US President-elect Donald Trump seems to have a change of heart on the multi national Paris Agreement on climate change. In a U-turn from his stand on the issue during his campaign days, Trump said that he will keep an ‘open mind’ about pulling out of the deal. Trump had infamously tweeted that climate change was created by and for the Chinese in order to make US manufacturing non-competitive. One of Trump’s main campaign agendas included scrapping the Paris Agreement off his table if he came to power.
The trajectory in which American emissions move is not dependent on just Trump’s flick of a pen. Of course the main drivers are technology and markets. But due to easing regulations on fracking, coal is unlikely to make a big comeback into the US energy industry and it will have a tough time pricing out natural gas.
The harsh fact is that for enough carrots to be brought on the table, the US role and presence in the agreement is vital. The agreement has to create incentives that are enough for signatories to comply with the agreement. The momentum for the agreement manifests not just from the cooperating spirit of signatories but also derived from the heft that it enjoys in global affairs.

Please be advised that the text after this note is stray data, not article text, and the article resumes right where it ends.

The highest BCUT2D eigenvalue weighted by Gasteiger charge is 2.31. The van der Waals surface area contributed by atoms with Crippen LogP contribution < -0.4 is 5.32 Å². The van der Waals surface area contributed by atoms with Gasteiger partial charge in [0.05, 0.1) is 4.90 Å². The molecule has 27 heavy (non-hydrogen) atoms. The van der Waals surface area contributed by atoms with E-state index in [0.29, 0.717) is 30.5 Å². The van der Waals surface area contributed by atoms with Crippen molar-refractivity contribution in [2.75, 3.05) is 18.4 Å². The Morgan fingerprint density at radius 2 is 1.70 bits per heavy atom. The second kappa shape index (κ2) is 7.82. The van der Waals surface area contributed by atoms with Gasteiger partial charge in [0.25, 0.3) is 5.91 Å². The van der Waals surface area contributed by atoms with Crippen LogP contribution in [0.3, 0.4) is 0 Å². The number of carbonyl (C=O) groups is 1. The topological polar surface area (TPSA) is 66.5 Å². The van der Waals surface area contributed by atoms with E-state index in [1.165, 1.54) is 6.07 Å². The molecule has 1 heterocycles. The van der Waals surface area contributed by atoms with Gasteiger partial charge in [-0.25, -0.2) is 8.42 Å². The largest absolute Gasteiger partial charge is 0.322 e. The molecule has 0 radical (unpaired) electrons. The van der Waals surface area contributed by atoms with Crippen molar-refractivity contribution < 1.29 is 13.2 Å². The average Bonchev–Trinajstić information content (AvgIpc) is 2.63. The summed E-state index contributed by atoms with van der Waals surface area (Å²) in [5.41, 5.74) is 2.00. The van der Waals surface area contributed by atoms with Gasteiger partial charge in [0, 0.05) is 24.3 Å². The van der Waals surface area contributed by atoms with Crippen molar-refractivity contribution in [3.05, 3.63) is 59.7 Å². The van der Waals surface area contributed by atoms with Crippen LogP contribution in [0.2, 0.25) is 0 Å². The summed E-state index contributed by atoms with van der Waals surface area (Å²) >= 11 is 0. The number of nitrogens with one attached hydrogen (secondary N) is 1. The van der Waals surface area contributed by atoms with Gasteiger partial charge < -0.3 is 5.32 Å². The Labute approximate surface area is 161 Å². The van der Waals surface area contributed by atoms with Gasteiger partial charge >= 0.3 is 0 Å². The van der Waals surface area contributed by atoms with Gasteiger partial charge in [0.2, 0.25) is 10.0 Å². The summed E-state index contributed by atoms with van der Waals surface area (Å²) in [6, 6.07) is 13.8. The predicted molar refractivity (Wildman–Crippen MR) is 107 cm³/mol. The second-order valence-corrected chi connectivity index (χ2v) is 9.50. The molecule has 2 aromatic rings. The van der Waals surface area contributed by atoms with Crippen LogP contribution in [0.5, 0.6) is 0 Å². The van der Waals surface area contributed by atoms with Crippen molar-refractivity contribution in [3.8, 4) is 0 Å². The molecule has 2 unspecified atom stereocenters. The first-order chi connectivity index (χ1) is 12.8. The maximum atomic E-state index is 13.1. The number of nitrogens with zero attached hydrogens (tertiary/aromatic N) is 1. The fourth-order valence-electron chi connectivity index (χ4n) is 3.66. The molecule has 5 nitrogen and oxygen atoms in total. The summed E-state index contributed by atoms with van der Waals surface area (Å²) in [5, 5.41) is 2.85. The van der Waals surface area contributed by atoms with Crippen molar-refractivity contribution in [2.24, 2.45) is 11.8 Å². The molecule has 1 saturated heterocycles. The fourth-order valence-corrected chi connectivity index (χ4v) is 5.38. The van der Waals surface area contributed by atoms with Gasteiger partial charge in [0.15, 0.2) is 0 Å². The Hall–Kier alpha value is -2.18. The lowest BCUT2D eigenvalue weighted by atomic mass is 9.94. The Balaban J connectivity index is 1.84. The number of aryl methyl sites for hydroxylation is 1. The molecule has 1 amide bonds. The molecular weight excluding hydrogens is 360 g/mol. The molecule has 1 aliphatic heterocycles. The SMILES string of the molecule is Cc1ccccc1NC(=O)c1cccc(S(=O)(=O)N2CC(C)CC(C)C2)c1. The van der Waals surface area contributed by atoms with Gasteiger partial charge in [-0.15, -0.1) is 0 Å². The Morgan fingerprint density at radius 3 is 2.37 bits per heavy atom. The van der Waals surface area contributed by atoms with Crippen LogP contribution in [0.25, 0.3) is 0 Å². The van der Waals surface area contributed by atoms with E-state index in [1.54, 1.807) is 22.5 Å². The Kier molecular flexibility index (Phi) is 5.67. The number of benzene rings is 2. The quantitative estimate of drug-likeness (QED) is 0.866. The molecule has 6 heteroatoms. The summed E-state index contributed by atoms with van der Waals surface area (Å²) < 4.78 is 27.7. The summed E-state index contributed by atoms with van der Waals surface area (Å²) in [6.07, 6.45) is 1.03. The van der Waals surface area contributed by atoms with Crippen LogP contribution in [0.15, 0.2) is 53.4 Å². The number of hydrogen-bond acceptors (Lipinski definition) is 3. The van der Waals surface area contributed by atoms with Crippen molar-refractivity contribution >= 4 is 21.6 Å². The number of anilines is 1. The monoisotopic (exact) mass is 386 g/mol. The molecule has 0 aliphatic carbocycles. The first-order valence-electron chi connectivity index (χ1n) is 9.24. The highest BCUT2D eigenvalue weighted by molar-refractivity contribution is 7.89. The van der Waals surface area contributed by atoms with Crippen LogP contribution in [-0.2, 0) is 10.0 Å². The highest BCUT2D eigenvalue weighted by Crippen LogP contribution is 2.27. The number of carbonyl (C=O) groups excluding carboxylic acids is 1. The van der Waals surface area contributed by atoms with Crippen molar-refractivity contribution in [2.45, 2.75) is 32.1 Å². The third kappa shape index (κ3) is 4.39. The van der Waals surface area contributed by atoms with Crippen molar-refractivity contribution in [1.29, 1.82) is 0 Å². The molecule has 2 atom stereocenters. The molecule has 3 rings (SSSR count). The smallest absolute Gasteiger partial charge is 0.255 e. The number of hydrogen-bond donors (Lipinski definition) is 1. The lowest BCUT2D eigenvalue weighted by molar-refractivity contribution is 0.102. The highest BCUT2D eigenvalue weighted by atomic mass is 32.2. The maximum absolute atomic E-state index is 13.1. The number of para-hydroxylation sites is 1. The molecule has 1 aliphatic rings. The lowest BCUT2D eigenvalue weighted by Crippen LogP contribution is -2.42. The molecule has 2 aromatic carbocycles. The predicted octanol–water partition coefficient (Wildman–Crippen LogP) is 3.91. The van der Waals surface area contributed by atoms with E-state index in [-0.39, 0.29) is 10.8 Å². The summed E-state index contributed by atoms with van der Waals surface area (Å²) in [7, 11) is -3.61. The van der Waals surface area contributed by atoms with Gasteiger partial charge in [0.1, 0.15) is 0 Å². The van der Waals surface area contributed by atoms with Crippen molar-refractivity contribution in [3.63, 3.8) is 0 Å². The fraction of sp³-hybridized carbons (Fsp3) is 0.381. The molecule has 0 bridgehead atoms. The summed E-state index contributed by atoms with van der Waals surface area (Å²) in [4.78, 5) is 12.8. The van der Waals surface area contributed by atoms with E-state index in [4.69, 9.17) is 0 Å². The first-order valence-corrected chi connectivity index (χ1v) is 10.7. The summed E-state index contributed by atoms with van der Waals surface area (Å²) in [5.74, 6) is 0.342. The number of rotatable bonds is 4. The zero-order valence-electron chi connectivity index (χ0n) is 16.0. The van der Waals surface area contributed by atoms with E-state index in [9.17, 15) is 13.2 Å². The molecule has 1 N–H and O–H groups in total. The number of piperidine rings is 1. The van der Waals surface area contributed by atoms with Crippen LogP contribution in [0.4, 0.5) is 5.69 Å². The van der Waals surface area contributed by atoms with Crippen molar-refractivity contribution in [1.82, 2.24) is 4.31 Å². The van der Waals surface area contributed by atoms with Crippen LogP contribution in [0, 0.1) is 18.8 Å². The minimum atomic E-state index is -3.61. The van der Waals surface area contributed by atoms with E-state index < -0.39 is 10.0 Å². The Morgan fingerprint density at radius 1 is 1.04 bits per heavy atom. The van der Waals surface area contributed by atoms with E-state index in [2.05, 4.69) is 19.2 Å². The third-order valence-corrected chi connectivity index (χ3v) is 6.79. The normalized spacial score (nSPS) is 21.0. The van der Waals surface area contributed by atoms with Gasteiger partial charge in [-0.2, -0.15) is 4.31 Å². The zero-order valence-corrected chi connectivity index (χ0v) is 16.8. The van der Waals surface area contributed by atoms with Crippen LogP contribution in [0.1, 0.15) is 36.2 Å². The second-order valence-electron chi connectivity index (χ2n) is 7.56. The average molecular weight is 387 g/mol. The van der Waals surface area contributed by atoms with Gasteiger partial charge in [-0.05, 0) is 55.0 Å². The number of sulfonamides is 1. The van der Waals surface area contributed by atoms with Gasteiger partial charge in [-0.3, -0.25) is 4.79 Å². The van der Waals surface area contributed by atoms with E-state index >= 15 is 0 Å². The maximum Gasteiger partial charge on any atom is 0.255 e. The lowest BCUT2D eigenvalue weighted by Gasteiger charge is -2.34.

Trump’s election laid the ground for the Marrakech Action Proclamation which calls for political attention at the highest level to stay on the course of climate control through pledged carbon emission cut downs and investments in green energy.
In hindsight, when you compare the Paris Agreement with the likes of Kyoto Protocol, this agreement doesn’t hang on a legal tipscale. The Kyoto Protocol faced a major setback when the US pulled out denying ratification for the treaty. The Paris Agreement is already in place and in effect. Almost all of the signatories see this as a deal in their best interests.
What makes the deal unique is that it offers a legal structure that captures what other signatories do and via the process of peer pressure and learning, indicates the way forward for the ultimate aim of decarbonisation. It was conceived as an agreement that could be as inclusive as possible. It even allowed non-signatories to partake in carbon markets.
There are ramifications for the US as well if Trump decides to pull out. There is also the three-year cool off period for exiting the Paris Agreement. But, the announcement itself has done all the political damage and this deal will prove to be just one of the many straining points between a Trump-led US and Europe. Many countries including US ally France has said clearly that it will consider imposing a carbon tax on US products if Trump actually walks out of the deal.
The way ahead remains cloudy but it seems that Trump will look to gain symbolic victories over Obama as he enters office. Scrapping an executive order to gain that would’ve been easier and wiser than to draw the wrath of the entire international community.
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